I know 11 and 18 are not all that far apart in number, but face it: our 11 year old selves would probably faint if they had any idea of who we would become by 18. For one thing, I was a lot more optimistic when I was young, before I understood how painful reality really is. For that reason alone, my 11 year old self would have put this book down after the second chapter. When I was young, I was one of those kids who worried about EVERYTHING. I mean, there was a time when I thought the fan in my room was going to simultaneously combust and I'd burn to a crisp before I could awake to save myself from the fire. Or that my bunk bed would come crashing down on me and crush my skull (okay, I still sleep so that my head is not under the other bed...but that's a legitimate concern, right?). As a kid who had never personally known someone fighting cancer, my view of it was limited to the commercials St. Jude plays on TV and those telethons that play sad music and show sad, sick kids because they think it'll make the viewer more likely to donate. And my view of those, too, was pretty limited, because whenever such advertisements came on, I usually ran away, worried that by seeing the commercial, somehow I would get cancer too. I thought cancer was an automatic death sentence.
So you can see why I wouldn't consider this a book for 11 year olds, based on my own experiences. But present day, I'm quite the opposite of how I was then. I do a lot of reading about patients and research, mainly because it intrigues me. When it comes down to it, I want to know what it is like to have cancer. I'll pause for a second while you scream at the computer and tell me I'm crazy and do not really want to know such horrors. But in the future when I work with kids that have cancer (I want to go into pediatric surgical oncology) I want to understand what my patients are going through as much as possible. Now considering my curiosity and that I have read countless patient stories in a considerable amount of my free time (which, itself, is pretty limited) you'd think this book, written for 6th graders, would seem pretty boring to me. But I have to admit, regardless of everything I've learned in the past few years about cancer, the events in the book completely caught me off guard. For example, when Steven''s little brother Jeffrey is diagnosed with Leukemia and his parents forget Steven exists, his self pity completely made sense to me, despite the fact that such occurrences had never crossed my mind before. And when Steven and his dad accompany Jeffrey to the hospital for his treatment for the first time, it felt as though I was there for the first time, too, even though I've never accompanied a patient on such a journey.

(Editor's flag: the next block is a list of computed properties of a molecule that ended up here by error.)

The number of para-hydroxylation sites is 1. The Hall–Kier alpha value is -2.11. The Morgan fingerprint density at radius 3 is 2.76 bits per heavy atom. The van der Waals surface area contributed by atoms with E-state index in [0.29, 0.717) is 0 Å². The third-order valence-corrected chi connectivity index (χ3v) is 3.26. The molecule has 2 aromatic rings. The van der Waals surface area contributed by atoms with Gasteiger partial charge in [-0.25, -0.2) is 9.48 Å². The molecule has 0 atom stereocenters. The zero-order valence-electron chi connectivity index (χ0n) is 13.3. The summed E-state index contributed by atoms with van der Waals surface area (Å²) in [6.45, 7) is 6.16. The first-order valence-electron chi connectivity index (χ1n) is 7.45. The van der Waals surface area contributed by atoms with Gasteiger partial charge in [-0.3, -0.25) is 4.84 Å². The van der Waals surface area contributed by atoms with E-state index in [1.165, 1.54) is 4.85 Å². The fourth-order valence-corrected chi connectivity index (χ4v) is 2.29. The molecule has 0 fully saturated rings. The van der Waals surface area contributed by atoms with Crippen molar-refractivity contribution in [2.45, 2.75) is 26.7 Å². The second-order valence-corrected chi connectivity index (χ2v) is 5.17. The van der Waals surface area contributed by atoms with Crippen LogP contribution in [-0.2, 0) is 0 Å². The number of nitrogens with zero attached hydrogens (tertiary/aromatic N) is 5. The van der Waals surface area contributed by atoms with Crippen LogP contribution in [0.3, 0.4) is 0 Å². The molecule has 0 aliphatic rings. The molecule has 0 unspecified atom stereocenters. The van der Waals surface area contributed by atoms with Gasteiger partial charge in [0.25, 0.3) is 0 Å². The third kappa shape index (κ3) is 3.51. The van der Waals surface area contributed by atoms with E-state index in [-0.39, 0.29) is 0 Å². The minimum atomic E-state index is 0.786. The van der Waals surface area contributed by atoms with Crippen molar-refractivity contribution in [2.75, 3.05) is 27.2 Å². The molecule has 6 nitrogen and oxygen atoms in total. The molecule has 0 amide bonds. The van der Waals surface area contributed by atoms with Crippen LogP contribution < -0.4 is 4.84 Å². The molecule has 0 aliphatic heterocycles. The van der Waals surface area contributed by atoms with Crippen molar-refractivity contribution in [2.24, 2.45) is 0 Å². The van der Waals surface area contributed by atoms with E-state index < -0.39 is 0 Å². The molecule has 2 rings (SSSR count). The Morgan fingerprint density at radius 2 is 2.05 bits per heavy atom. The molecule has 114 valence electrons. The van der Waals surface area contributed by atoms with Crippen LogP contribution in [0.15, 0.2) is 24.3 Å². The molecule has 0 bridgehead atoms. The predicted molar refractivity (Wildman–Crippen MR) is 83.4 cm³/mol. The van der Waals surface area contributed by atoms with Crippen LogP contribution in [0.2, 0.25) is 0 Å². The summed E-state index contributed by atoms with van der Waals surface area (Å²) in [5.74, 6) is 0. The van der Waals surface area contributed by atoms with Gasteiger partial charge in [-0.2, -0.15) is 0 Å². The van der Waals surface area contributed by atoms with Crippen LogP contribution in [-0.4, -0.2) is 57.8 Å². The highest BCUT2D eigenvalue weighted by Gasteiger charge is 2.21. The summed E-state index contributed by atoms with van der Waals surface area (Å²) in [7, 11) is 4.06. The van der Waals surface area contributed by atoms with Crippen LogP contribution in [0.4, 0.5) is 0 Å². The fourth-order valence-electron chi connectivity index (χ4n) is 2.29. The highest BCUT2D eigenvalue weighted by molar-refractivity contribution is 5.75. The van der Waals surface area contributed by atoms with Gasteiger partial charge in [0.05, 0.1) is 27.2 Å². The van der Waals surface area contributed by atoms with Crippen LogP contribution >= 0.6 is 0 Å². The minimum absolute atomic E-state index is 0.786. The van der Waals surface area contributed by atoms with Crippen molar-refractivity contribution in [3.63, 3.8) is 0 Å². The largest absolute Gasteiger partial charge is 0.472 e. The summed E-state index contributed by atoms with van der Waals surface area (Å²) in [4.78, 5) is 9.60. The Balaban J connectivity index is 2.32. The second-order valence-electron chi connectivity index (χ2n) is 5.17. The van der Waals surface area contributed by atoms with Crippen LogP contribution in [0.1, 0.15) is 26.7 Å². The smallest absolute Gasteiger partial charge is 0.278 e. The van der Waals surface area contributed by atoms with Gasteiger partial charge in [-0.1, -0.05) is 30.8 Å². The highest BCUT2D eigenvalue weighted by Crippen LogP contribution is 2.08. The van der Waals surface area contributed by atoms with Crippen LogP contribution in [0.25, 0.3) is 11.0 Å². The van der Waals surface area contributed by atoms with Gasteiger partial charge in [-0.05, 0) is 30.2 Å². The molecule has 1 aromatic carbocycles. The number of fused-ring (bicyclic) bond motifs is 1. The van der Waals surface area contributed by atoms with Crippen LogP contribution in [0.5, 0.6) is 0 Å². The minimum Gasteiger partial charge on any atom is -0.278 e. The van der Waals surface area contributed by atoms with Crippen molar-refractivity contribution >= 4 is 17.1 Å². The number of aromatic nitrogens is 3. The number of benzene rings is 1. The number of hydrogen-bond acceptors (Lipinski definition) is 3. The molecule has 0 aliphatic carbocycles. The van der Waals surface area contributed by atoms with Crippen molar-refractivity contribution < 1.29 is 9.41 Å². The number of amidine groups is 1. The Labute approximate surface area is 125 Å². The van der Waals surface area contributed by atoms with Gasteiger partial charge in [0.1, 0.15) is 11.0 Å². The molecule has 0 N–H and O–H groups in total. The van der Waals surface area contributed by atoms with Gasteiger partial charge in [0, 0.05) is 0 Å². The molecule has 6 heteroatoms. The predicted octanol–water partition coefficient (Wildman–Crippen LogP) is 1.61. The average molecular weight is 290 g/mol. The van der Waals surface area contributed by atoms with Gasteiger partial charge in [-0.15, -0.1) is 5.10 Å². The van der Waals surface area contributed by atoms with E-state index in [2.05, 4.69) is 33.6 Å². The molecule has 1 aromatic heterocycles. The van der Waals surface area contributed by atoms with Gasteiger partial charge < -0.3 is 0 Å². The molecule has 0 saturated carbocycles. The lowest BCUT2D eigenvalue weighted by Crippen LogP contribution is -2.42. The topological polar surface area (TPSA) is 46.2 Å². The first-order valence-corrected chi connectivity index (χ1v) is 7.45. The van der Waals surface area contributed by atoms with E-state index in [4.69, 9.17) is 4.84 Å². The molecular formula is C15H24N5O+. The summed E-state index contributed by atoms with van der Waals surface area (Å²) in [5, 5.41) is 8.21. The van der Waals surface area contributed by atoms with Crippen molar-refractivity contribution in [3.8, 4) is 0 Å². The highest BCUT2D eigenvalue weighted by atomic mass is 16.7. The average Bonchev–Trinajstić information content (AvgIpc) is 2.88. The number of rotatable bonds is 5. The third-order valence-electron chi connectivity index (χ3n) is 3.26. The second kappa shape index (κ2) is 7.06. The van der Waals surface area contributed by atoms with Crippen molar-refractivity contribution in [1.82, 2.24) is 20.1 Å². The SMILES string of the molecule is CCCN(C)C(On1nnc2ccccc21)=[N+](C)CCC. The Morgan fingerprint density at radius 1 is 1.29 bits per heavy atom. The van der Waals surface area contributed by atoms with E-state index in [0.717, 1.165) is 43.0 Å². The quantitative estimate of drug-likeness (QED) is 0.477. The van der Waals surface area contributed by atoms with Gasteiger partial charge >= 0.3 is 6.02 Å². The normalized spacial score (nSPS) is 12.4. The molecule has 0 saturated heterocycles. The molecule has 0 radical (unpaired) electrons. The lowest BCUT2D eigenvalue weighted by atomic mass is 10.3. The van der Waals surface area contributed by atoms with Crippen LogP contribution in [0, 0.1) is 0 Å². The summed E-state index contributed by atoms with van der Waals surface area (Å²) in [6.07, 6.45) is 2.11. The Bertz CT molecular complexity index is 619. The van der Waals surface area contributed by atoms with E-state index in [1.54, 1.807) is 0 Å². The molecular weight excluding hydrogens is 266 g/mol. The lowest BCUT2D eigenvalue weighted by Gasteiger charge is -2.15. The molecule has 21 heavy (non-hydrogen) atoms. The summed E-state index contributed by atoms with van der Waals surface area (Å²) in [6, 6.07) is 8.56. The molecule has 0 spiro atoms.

The book was fantastic, whether or not its intended for 11 year olds. Despite the depressing situation the family is facing, I found myself laughing out loud countless times. And I learned a lot about the whole cancer treatment process from a sibling's point of view. Sonnenblick's writing style is beautifully realistic, jam packed with bits of sarcasm (that I must admit I'm a sucker for) and blissfully heart-warming moments. If you're planning on reading the book (which I totally suggest you do!) skip to the next paragraph because I don't want to ruin it for you...............but for those of you that are not in touch with your 11 year old reading habits, I'll fill you in on one of the best moments of the book. After Jeffrey realizes that everyone else knows he's bald (and is very upset about it) his brother, and all of his brother's band members, shave their heads. Recently shaving my head for the same reason (read about it in the blog entry before this) I was moved by this action, hoping that Jeffrey's feeling of pure exuberance when he sees the bare heads is a similar feeling that I have given those that have seen my bare head.
Sonnenblick made some solid points about life (or themes, if you prefer) that I think are worth throwing out there. For example, Steven explains that "[he] was struck again by the power of cancer to get attention. For better or for worse, being involved with cancer puts you on everybody's radar screen." In my few weeks being bald I have noticed a lot of attention from strangers, and when I came across this part of the story, I knew exactly where he was coming from. Personally, I think it's good that cancer stirs attention, because it definitely helps raise money and awareness for the cause; however, it's pretty pitiful that it takes such a terrible event to get the many people to care at all. On a more optimistic note, Steven is given some good advice that all of us should follow: "Instead of agonizing about the things you can't change, why don't you try working on the things you can change?" And one of the things we can always change, he realizes, is our mind and attitude towards the things we face.